Retrieving Information from Active Directory with SSIS

I was recently asked to help someone retrieve information from Active Directory for use in SSIS. My initial thought was “This shouldn’t be too difficult. I know there is an OLE DB driver for Active Directory, so it should just be a matter of hooking up a few components.” As it turns out, it took a few hours of painful trial and error to get something working. Also, at the end of it all, I found a different approach that was as simple as I had originally envisioned it. Hopefully, this will save some time for the next person needing to do this.
I’ll start with a summary of the results, in case you don’t feel like wading through the rest. It does work, but there are a few caveats. You can use either an OLE DB connection manager, or an ADO.NET connection manager with the .NET OLE DB wrapper. I recommend the ADO.NET connection manager, as it will allow you to use access Active Directory as a source in your data flows. If you are using the OLE DB connection manager, you will be limited to using Execute SQL tasks and passing the recordset into the data flow. There is a sample package attached that shows both approaches.
I started out using an OLE DB connection manager and choose the OLE DB Provider for Microsoft Directory Services. I put in the server name, left the authentication as Windows Integrated, and clicked Test Connection. The test was successful, so I moved on to the next step.

I attempted to set up an OLE DB data source in my data flow, using my OLE DB connection manager. However, nothing worked. So I backed up, and tried an Execute SQL task. Still nothing. My first thought was that I didn’t have the syntax right for the query, but after trying it successfully outside of SSIS, I was looking at the connection again. Eventually I found a reference in MSDN to setting the ADSI Flag to 1 on the connection properties. After updating that, my Execute SQL task started working.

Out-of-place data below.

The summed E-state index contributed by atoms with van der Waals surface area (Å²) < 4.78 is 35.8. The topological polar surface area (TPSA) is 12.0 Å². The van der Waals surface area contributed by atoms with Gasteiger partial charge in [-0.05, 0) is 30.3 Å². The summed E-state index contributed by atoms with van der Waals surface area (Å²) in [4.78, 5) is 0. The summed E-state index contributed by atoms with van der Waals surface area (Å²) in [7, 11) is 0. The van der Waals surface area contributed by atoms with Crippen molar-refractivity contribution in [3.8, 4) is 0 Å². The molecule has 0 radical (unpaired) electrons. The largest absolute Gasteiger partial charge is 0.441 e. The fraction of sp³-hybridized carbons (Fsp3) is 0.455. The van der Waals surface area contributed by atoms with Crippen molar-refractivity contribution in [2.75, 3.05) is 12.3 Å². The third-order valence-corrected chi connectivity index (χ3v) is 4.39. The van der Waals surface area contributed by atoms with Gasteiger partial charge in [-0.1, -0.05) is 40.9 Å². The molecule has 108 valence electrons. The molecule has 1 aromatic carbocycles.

The Execute SQL was set up to return the full resultset to an object variable. The query used was “SELECT cn FROM ‘LDAP://DC=DOMAINCONTROLLER,DC=local’ WHERE objectClass=’User’”. This retrieves all the users from Active Directory.

I then went back to using an OLE DB Source in the data flow, but it still wouldn’t work. The OLE DB Source didn’t seem like it was able to execute the query or get any metadata from the provider. So I took the approach of using a script source to process the recordset in the data flow.  (See this post for more information on handling recordsets in scripts.) That worked fine, but I was wasn’t completely satisfied.
I went back and tried creating a new connection manager. This time I used the ADO.NET connection manager, but still used the OLE DB Provider for Microsoft Directory Services through the .NET Provider for OLE DB. Just for grins, I didn’t bother setting the ADSI Flag on this connection.

I then created an ADO.NET Reader data source in my data flow, set the connection to the connection manager I just created and put the same LDAP query in it.

When I ran the updated package, it worked first time through (without the ADSI Flag=1). Since it’s been my understanding that it is always preferable to use the OLE DB connection manager when working with OLE DB providers, this behavior was a little frustrating. It seems like you should get the same behavior whether you are using the OLE DB connection manager or the ADO.NET connection manager with the OLE DB wrapper.